Personally? The fact that there are so few ways for an individual to make a difference causes me great angst. I will buy nothing from the three whaling countries. I write to their embassies on this subject from time to time. Also, Iceland, for instance, has become a destination for travellers from Canada; I speak against tourism there whenever I get the chance among my friends and acquaintances. Nothing Japanese that’s available elsewhere ever crosses my door. I write to expose atrocities, as here. I talk to all those I know about ecocentrism, Earthlings, whaling’s despicable acts, and my love for life. I bring the ecocentric worldview and thinking to every listserv of which I’m a member.
I expect and hope that each person who reads this blog post will do their part in advocating two things: in general, to support the ecocentric position everywhere; and, in particular, to press for the cessation of all whaling. And I expect and hope that they’ll take action in every way possible.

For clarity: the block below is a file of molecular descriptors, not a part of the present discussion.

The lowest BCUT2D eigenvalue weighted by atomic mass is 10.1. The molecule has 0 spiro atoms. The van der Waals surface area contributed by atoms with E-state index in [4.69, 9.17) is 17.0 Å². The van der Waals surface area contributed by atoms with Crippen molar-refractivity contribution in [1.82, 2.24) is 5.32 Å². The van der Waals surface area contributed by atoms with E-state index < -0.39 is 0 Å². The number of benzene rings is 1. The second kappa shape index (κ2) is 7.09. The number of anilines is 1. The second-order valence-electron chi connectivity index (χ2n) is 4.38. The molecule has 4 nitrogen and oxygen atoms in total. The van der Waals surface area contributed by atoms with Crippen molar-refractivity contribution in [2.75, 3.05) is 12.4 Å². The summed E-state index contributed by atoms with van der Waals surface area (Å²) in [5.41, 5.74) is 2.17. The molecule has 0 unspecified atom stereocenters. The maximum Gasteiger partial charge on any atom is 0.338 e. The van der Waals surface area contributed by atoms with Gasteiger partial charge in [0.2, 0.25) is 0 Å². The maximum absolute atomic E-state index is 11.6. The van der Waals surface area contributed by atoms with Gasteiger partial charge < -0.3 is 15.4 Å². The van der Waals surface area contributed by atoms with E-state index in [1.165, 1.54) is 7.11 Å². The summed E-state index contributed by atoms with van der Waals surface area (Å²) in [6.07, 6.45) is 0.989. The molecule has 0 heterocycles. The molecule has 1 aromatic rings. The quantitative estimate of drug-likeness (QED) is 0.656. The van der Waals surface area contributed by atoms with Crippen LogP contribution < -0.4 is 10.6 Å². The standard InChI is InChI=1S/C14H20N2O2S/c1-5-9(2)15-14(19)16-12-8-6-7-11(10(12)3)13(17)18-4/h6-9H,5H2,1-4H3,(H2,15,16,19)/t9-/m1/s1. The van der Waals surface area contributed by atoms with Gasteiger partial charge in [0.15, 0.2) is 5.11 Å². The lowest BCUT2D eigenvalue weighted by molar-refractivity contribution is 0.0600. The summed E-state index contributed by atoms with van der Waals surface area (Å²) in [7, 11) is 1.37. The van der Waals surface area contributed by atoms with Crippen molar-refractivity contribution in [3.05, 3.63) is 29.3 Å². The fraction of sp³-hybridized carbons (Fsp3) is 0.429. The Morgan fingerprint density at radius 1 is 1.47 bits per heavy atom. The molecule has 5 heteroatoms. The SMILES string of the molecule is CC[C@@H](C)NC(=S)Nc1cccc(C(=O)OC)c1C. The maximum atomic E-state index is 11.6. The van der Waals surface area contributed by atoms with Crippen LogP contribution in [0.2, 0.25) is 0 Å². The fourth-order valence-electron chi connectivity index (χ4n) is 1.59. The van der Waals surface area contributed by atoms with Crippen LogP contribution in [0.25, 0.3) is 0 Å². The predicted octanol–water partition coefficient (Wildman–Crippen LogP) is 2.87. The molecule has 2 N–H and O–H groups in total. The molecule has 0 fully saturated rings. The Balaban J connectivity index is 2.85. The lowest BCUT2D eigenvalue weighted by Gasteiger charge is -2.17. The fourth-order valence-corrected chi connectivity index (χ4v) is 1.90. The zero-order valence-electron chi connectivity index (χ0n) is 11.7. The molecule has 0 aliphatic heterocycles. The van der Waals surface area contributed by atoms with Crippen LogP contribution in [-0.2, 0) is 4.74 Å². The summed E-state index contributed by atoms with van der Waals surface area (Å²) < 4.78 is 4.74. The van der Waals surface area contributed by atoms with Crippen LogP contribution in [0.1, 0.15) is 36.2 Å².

Ian Whyte is Associate Editor at The Ecological Citizen . His path to ecocentrism has been strongly informed by two major influences, one experiential and the other philosophical. The first is a lifelong passion for the wild and he has had a long-time interest in wildflowers. Recently, he has branched out to study birds, moths, butterflies, turtles, and bumblebees. Over time these interests led to knowledge about ecosystems. The other influence was the discovery of deep ecology in the 1980s and many subsequent conversations, especially with David Orton and Ted Mosquin. Both, along with nature and deep ecology, much reading, talk, and thought, led him to ecocentric thinking.